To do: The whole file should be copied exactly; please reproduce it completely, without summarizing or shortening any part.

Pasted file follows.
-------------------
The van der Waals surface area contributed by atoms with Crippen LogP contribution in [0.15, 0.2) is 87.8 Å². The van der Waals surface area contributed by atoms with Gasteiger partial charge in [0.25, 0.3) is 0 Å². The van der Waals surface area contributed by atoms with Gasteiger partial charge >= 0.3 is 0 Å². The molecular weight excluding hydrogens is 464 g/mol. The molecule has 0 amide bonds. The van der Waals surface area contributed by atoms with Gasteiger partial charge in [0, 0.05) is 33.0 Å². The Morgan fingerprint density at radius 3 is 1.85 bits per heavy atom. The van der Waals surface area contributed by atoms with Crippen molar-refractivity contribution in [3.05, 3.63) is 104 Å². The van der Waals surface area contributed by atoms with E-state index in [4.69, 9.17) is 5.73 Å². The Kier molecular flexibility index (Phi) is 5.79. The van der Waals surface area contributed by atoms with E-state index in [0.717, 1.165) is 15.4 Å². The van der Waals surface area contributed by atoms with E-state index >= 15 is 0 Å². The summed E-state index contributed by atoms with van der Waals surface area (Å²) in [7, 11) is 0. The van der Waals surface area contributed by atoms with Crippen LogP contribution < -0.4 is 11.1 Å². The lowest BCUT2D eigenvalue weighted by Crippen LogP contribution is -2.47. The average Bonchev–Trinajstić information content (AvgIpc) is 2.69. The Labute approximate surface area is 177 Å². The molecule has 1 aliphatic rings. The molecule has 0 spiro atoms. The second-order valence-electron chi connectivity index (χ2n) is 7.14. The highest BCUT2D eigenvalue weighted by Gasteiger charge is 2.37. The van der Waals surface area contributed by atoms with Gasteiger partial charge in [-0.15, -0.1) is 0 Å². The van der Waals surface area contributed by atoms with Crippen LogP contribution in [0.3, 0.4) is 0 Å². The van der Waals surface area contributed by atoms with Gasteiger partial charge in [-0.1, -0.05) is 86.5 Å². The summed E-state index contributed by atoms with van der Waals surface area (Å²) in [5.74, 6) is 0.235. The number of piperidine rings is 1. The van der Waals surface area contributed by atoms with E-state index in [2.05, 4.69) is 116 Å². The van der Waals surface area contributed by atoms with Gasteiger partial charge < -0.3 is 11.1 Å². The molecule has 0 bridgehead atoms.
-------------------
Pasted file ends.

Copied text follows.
The van der Waals surface area contributed by atoms with Crippen LogP contribution in [0.15, 0.2) is 87.8 Å². The van der Waals surface area contributed by atoms with Gasteiger partial charge in [0.25, 0.3) is 0 Å². The van der Waals surface area contributed by atoms with Gasteiger partial charge >= 0.3 is 0 Å². The molecular weight excluding hydrogens is 464 g/mol. The molecule has 0 amide bonds. The van der Waals surface area contributed by atoms with Gasteiger partial charge in [0, 0.05) is 33.0 Å². The Morgan fingerprint density at radius 3 is 1.85 bits per heavy atom. The van der Waals surface area contributed by atoms with Crippen molar-refractivity contribution in [3.05, 3.63) is 104 Å². The van der Waals surface area contributed by atoms with E-state index in [4.69, 9.17) is 5.73 Å². The Kier molecular flexibility index (Phi) is 5.79. The van der Waals surface area contributed by atoms with E-state index in [0.717, 1.165) is 15.4 Å². The van der Waals surface area contributed by atoms with E-state index >= 15 is 0 Å². The summed E-state index contributed by atoms with van der Waals surface area (Å²) in [7, 11) is 0. The van der Waals surface area contributed by atoms with Crippen LogP contribution < -0.4 is 11.1 Å². The lowest BCUT2D eigenvalue weighted by Crippen LogP contribution is -2.47. The average Bonchev–Trinajstić information content (AvgIpc) is 2.69. The Labute approximate surface area is 177 Å². The molecule has 1 aliphatic rings. The molecule has 0 spiro atoms. The second-order valence-electron chi connectivity index (χ2n) is 7.14. The highest BCUT2D eigenvalue weighted by Gasteiger charge is 2.37. The van der Waals surface area contributed by atoms with Gasteiger partial charge in [-0.15, -0.1) is 0 Å². The van der Waals surface area contributed by atoms with Crippen LogP contribution in [0.3, 0.4) is 0 Å². The van der Waals surface area contributed by atoms with Gasteiger partial charge in [-0.1, -0.05) is 86.5 Å². The summed E-state index contributed by atoms with van der Waals surface area (Å²) in [5.74, 6) is 0.235. The number of piperidine rings is 1. The van der Waals surface area contributed by atoms with E-state index in [2.05, 4.69) is 116 Å². The van der Waals surface area contributed by atoms with Gasteiger partial charge < -0.3 is 11.1 Å². The molecule has 0 bridgehead atoms.